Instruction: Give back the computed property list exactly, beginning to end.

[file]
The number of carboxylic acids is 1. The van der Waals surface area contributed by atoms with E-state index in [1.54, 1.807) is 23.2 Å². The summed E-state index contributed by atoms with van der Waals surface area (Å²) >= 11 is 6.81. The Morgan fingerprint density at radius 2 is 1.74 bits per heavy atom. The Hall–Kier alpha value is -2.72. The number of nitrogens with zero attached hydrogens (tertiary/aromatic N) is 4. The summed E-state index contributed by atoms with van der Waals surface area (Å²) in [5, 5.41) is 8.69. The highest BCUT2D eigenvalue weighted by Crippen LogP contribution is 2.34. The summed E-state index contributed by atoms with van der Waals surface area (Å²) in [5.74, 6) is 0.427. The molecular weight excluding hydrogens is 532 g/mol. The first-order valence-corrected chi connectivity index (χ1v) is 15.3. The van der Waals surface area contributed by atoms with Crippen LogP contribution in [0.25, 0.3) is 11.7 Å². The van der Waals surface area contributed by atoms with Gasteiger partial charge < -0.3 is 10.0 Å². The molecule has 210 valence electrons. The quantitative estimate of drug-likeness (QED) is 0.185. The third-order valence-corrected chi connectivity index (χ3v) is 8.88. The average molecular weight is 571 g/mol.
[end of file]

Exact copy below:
The number of carboxylic acids is 1. The van der Waals surface area contributed by atoms with E-state index in [1.54, 1.807) is 23.2 Å². The summed E-state index contributed by atoms with van der Waals surface area (Å²) >= 11 is 6.81. The Morgan fingerprint density at radius 2 is 1.74 bits per heavy atom. The Hall–Kier alpha value is -2.72. The number of nitrogens with zero attached hydrogens (tertiary/aromatic N) is 4. The summed E-state index contributed by atoms with van der Waals surface area (Å²) in [5, 5.41) is 8.69. The highest BCUT2D eigenvalue weighted by Crippen LogP contribution is 2.34. The summed E-state index contributed by atoms with van der Waals surface area (Å²) in [5.74, 6) is 0.427. The molecular weight excluding hydrogens is 532 g/mol. The first-order valence-corrected chi connectivity index (χ1v) is 15.3. The van der Waals surface area contributed by atoms with Crippen LogP contribution in [0.25, 0.3) is 11.7 Å². The van der Waals surface area contributed by atoms with Gasteiger partial charge < -0.3 is 10.0 Å². The molecule has 210 valence electrons. The quantitative estimate of drug-likeness (QED) is 0.185. The third-order valence-corrected chi connectivity index (χ3v) is 8.88. The average molecular weight is 571 g/mol.